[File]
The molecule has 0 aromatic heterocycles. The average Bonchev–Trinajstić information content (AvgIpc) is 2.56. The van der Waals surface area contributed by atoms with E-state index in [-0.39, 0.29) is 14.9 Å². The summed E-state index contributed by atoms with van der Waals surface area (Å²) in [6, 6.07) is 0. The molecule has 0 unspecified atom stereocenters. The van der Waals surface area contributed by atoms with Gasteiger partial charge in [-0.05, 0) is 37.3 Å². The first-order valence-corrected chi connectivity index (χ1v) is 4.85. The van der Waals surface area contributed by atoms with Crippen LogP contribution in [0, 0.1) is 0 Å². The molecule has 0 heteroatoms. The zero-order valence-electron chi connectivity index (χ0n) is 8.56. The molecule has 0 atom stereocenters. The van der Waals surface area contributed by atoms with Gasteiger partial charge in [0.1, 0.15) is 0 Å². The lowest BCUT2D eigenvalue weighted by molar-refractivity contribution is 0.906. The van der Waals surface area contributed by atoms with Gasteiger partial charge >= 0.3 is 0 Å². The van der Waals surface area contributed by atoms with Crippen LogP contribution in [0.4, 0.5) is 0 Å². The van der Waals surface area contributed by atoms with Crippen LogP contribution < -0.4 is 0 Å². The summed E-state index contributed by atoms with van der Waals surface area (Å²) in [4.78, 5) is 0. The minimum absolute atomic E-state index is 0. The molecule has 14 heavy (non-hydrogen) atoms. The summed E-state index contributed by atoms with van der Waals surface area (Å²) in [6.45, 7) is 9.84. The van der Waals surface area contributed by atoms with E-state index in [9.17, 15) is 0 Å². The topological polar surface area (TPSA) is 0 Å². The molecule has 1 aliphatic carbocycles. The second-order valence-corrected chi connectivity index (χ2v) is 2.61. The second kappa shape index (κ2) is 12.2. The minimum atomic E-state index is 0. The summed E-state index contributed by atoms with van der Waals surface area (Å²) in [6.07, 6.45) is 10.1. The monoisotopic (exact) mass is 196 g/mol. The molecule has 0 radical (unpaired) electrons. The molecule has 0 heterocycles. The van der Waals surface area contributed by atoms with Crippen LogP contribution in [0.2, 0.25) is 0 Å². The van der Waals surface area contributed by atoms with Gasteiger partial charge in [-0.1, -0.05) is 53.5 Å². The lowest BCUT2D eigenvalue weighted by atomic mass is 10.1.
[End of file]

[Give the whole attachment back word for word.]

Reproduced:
The molecule has 0 aromatic heterocycles. The average Bonchev–Trinajstić information content (AvgIpc) is 2.56. The van der Waals surface area contributed by atoms with E-state index in [-0.39, 0.29) is 14.9 Å². The summed E-state index contributed by atoms with van der Waals surface area (Å²) in [6, 6.07) is 0. The molecule has 0 unspecified atom stereocenters. The van der Waals surface area contributed by atoms with Gasteiger partial charge in [-0.05, 0) is 37.3 Å². The first-order valence-corrected chi connectivity index (χ1v) is 4.85. The van der Waals surface area contributed by atoms with Crippen LogP contribution in [0, 0.1) is 0 Å². The molecule has 0 heteroatoms. The zero-order valence-electron chi connectivity index (χ0n) is 8.56. The molecule has 0 atom stereocenters. The van der Waals surface area contributed by atoms with Gasteiger partial charge in [0.1, 0.15) is 0 Å². The lowest BCUT2D eigenvalue weighted by molar-refractivity contribution is 0.906. The van der Waals surface area contributed by atoms with Gasteiger partial charge >= 0.3 is 0 Å². The van der Waals surface area contributed by atoms with Crippen LogP contribution in [0.4, 0.5) is 0 Å². The van der Waals surface area contributed by atoms with Crippen LogP contribution < -0.4 is 0 Å². The summed E-state index contributed by atoms with van der Waals surface area (Å²) in [4.78, 5) is 0. The minimum absolute atomic E-state index is 0. The molecule has 14 heavy (non-hydrogen) atoms. The summed E-state index contributed by atoms with van der Waals surface area (Å²) in [6.45, 7) is 9.84. The van der Waals surface area contributed by atoms with E-state index in [9.17, 15) is 0 Å². The topological polar surface area (TPSA) is 0 Å². The molecule has 1 aliphatic carbocycles. The second-order valence-corrected chi connectivity index (χ2v) is 2.61. The second kappa shape index (κ2) is 12.2. The minimum atomic E-state index is 0. The summed E-state index contributed by atoms with van der Waals surface area (Å²) in [6.07, 6.45) is 10.1. The monoisotopic (exact) mass is 196 g/mol. The molecule has 0 radical (unpaired) electrons. The molecule has 0 heterocycles. The van der Waals surface area contributed by atoms with Crippen LogP contribution in [0.2, 0.25) is 0 Å². The van der Waals surface area contributed by atoms with Gasteiger partial charge in [-0.1, -0.05) is 53.5 Å². The lowest BCUT2D eigenvalue weighted by atomic mass is 10.1.